July 8, 2021
In response to communities experiencing increasing health disparities due to COVID-19 related challenges, Clinical Scholars provided $298,000 in rapid response grants for 22 projects nationwide. The national leadership program for health care providers led by the University of North Carolina at Chapel Hill with support from the Robert Wood Johnson Foundation pivoted program funds which helped nearly 10,000 people plus animals in this unprecedented time of need.
“We were very impressed by the wide range of creative approaches to COVID’s wicked problems such as tackling mental health needs, food and housing insecurity, harmful healthcare gaps, and many other topics all across the country,” said Clinical Scholars Co-Director Giselle Corbie-Smith, MD, MSc, during the June webinar presentation of the projects’ initial outcomes. Dr. Corbie-Smith is a Kenan Distinguished Professor in the Departments of Medicine and Social Medicine, Director of the UNC Center for Health Equity Research at the University of North Carolina at Chapel Hill, and Associate Provost for UNC Rural. “We are proud to have been able to support 22 projects, and the talented, committed people who took this work on in the midst of such challenging times.”
The grants range from $10,000 to $25,000 and were awarded in early 2021 to fund projects to help communities disproportionately affected by the pandemic due to structural inequities. Projects ranged from helping children and adults experiencing new or worsening mental health challenges to homelessness with many focusing on Black, Indigenous, immigrant, or Asian American populations. The Heat and Eat Meals project served 1,900 meals to Wake County homeless individuals through a collaboration between community partners including a local restaurant and farm, a social worker, an urgent care physician, and UNC-CH clinical counselor Thava Mahadevan.
Providers expand knowledge and partnerships
“This project allowed us to better understand gaps in care,” said Thava Madahaven, MS, LCAS, Clinical Scholars Fellow and clinical instructor in the UNC Department of Psychiatry and director of operations for the Center for Excellence in Community Mental Health. “We were able to mobilize and make a big impact in a short time with limited funds. By building relationships with homeless community members, like Joey, through sharing meals, we are able to first help with his basic needs in order to treat his psychological needs, including treatment for his schizophrenia.”
These projects show how it takes strong partnerships between many stakeholders to achieve health equity. The typical challenges of building real-world collaborations across sectors were multiplied by the pandemic. “Authentic community partnership is a central part of what we teach in Clinical Scholars,” explained Rachel Berthiaume, Clinical Scholars Deputy Director for Continuous Learning and staff in the Gillings School of Global Public Health. “It is crucial to thank the more than 100 community partners involved in these projects. As systems, institutions, and safeguards failed to keep many of us safe and healthy in the face of COVID, those on-the-ground and in communities, stood up in extraordinary ways, to show up for their neighbors.”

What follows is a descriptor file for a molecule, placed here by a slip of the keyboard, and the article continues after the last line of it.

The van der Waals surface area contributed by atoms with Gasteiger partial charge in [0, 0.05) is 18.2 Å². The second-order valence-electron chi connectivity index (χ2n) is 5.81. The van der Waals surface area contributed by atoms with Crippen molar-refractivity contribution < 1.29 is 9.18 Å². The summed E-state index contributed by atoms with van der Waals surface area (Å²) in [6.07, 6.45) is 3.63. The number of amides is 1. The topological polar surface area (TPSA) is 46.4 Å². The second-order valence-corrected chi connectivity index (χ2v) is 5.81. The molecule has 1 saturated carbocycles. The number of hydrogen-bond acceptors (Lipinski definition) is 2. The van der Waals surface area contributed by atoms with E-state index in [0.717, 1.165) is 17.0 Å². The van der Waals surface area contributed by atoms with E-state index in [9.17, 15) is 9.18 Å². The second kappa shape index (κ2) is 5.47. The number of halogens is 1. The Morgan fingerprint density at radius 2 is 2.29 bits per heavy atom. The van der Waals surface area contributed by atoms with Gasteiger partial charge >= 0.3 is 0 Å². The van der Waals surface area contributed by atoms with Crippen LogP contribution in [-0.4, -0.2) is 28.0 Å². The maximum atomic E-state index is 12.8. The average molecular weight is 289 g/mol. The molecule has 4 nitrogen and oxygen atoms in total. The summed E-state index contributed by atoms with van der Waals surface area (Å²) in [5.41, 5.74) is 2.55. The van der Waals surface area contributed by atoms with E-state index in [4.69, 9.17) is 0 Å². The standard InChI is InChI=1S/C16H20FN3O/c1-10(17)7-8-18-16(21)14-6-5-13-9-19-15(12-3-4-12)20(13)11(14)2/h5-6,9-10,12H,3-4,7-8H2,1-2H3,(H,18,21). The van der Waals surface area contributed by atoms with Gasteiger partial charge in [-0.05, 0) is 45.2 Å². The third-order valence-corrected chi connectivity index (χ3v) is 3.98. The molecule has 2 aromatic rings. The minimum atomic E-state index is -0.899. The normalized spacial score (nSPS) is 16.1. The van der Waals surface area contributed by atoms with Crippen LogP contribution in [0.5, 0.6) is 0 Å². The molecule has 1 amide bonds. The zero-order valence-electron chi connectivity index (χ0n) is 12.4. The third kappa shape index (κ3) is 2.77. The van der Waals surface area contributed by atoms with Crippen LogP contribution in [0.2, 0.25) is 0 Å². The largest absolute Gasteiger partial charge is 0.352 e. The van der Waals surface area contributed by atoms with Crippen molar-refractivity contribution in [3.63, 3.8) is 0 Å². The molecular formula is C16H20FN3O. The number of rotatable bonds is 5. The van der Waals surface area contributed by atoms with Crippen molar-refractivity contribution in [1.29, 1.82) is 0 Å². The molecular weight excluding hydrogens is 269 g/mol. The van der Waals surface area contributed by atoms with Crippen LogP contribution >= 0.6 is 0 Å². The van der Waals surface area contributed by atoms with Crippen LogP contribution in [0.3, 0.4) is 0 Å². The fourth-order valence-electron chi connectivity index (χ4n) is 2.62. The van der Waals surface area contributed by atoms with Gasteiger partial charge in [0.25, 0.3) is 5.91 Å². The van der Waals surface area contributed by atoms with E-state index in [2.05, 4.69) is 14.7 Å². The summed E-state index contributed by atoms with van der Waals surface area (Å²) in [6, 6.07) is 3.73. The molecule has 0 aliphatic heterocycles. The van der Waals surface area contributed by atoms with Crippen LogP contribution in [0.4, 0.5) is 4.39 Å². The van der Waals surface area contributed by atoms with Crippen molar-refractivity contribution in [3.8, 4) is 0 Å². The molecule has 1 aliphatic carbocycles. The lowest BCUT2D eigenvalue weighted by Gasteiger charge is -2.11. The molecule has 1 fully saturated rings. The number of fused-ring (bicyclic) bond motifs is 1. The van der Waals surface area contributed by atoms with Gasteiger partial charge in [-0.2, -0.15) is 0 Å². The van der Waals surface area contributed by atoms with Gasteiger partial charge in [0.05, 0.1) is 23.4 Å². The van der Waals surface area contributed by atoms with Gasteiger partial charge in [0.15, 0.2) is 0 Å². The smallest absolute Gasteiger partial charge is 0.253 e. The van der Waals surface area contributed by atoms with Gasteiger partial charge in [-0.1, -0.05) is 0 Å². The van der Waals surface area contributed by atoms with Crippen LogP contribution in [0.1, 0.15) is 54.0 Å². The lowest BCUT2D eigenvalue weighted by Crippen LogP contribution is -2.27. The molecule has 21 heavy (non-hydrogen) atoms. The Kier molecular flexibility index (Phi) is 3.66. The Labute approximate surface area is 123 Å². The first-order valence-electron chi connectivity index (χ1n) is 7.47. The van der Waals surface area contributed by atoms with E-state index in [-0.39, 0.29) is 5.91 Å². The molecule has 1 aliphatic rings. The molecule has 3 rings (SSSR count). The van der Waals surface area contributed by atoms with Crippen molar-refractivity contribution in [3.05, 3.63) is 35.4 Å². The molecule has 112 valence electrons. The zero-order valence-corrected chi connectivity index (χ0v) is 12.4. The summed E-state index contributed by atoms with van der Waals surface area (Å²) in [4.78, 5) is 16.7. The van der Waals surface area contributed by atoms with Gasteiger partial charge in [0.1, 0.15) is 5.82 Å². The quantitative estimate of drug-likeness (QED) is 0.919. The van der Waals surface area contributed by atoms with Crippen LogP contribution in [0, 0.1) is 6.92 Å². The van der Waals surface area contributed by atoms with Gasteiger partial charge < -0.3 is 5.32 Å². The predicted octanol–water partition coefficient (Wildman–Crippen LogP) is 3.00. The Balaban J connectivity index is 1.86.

Lessons beyond COVID
Lessons learned from these projects are transferable to health equity work outside of COVID. Grantees cite the importance and impact of “go small, go often” to build trust in communities. The use of any amount of funds or resources can make a meaningful difference in people’s lives and can create an environment to improve health long-term. When efforts are responsive to feedback from participants and on-the-ground implementers, they are more successful than traditional project models. Many of the projects included surveys or focus groups which informed the COVID response and compensated community members for their time and lived experience expertise. Thanks to the initial funding, now these projects are in the process of sustaining and scaling their work.
“Although a spark may seem small when looked at by itself, when you gather many sparks together, you’ll soon have a bright fire that can light hope and better ways forward,” said Dr. Corbie-Smith.
Since 2016, the program has provided health-equity centered leadership training to 162 Fellows across 28 U.S. states and territories. Clinical Scholars is co-directed by Dr. Corbie-Smith and Dr. Claudia Fernandez, DrPH, MS, RD, LDN, Associate Professor in the Department of Maternal and Child Health in the Gillings School of Global Public Health.
Visit the Clinical Scholars COVID-19 Help page to learn more: clinicalscholarsnli.org/covid-19-help
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